Is Sarah Palin oh, so, 2008 – 2011? Two Republicans who say it like it is (which some conservative Republicans don’t like) suggest she is — and that’s why they believe Fox News’ Roger Ailes didn’t make her an offer she couldn’t refuse to stay at Fox, so she’s leaving.
Someone recently emailed me to ask why bother posting on Sarah Palin at all? Why? Because for a while it seemed as if she was “the future” of the Republican Party. Palin’s suppoters and fans see her as someone with charisma, who knows how to bluntly talk, a kind of combination Republican Harry Truman, combined with a little bit of Ronald Reagan, who has great appeal to women. Her non-fans can’t understand why others feel that way and note that she didn’t exactly set the world on fire when she ran with Arizona Senator John McCain in garnishing women voters. To her critics, she isn’t wise but seemingly parrots talk show host and weblog rants.
And now with her departure from Fox News — it’s clear now that they offered her a contract they knew she would ultimately nix. There have been many pieces now written about what it means, but these two segments are perhaps the most perceptive.
First, GOPer David Frum (who is not the biggest fan of conservative talk radio and what it has done to the image of his party) who feels Sarah Palin’s exit is similar to when Fox News parted ways with Glen Beck, who was also perceived by many to be over the top and a detriment to the image of Republicans and conservatives:
And now view MSNBC’s Joe Scarborough, who contends Palin was edged out because the real “de facto” head of the GOP is Ailes, who is trying to do a course correction for a Republican Party that has gotten an increasingly extreme and striden image that turns off many voters (including some Republicans):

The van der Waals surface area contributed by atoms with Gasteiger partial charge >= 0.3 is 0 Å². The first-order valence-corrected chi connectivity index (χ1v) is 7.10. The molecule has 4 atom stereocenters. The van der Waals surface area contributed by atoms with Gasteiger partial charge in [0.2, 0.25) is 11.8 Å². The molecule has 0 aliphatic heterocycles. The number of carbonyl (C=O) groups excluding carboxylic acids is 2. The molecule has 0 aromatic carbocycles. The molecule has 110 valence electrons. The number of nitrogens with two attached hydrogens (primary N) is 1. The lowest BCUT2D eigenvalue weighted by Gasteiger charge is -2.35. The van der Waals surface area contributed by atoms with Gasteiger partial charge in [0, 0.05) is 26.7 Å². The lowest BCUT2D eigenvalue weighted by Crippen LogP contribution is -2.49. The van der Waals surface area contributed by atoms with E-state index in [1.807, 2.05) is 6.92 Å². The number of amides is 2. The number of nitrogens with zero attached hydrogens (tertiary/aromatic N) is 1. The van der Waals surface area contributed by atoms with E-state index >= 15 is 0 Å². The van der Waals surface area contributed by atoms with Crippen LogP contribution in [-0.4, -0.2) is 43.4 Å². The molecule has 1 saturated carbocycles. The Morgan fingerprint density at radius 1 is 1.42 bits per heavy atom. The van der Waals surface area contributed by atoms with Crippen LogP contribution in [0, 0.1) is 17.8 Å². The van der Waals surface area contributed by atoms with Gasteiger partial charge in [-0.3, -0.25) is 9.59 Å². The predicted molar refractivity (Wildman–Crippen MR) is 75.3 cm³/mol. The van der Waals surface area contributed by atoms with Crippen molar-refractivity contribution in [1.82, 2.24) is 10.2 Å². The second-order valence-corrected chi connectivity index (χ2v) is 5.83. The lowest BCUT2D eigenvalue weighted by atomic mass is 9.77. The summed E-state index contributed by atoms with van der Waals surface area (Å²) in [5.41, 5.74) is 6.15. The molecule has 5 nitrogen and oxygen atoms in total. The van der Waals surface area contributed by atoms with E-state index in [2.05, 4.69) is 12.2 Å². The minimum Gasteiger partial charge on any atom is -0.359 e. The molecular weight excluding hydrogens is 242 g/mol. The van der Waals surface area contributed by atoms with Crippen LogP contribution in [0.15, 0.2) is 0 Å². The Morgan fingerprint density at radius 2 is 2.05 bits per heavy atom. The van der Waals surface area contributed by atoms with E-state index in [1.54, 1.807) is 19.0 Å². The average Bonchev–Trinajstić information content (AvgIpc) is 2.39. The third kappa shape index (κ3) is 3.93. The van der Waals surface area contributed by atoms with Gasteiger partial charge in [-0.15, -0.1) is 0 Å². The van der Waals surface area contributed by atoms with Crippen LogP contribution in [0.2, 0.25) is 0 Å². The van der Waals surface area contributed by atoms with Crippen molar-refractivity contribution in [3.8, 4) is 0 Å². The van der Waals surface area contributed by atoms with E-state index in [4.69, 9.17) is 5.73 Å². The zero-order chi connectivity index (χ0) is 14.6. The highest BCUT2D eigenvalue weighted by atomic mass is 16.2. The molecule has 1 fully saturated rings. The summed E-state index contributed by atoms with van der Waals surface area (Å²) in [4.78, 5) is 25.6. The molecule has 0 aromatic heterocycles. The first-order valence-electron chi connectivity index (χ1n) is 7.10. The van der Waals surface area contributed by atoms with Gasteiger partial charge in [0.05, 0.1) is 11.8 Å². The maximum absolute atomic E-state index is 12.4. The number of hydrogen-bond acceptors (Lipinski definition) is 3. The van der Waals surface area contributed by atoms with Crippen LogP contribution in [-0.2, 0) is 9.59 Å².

Meanwhile, I sure wish I could get a gig like Palin’s:
Sarah Palin uttered more than 189,000 words over 150 appearances on various FOX broadcasts during her three years as an analyst at the network, or $15.85 per word
With the three-year contract now expired between FOX News and Sarah Palin, there is a wealth of commentary made by the former Alaska Governor and GOP Vice-Presidential nominee to dissect.
Palin, who was paid a reported $1 million per year as a contributor to FOX since mid-January 2010 when FOX announced her signing, may not have made quite the splash her employers had hoped during this three-year period, and would, on occasion go weeks between appearances.
So, did the network get their money’s worth?
A Smart Politics review of the more than 150 FOX broadcasts in which Sarah Palin appeared as a paid commentator from 2010 through 2012 finds that she spoke 189,221 words on air during this span, for an average pay rate of $15.85 per word.
Palin appeared on the network in studio, by satellite, by telephone, or in a pre-taped interview an average of once every 7.2 days during this three-year period, with the vast majority of those coming on two particular programs.
Sean Hannity and Greta Van Susteren both interviewed Palin 55 times, combining for nearly three-quarters of her appearances on the network over the last 36 months. (Note: the latter total includes interviews by Griff Jenkins and guest host Martha McCallum on Van Susteren’s On the Record program).
Though the number of appearances were equal, Palin spent a bit more time in the 9 pm EST slot, delivering 72,986 words on Hannity compared to 67,987 words while on On The Record with Van Susteren.
Overall, 74.4 percent of the words Palin delivered during her political analysis occurred on these two programs.
That does NOT sound as if
–Fox News got it’s money’s worth…
–Palin was expanding not just her political base but a far larger potential audience with which she could communicate.
It sounds like … a great gig.
Joe Gandelman is a former fulltime journalist who freelanced in India, Spain, Bangladesh and Cypress writing for publications such as the Christian Science Monitor and Newsweek. He also did radio reports from Madrid for NPR’s All Things Considered. He has worked on two U.S. newspapers and quit the news biz in 1990 to go into entertainment. He also has written for The Week and several online publications, did a column for Cagle Cartoons Syndicate and has appeared on CNN.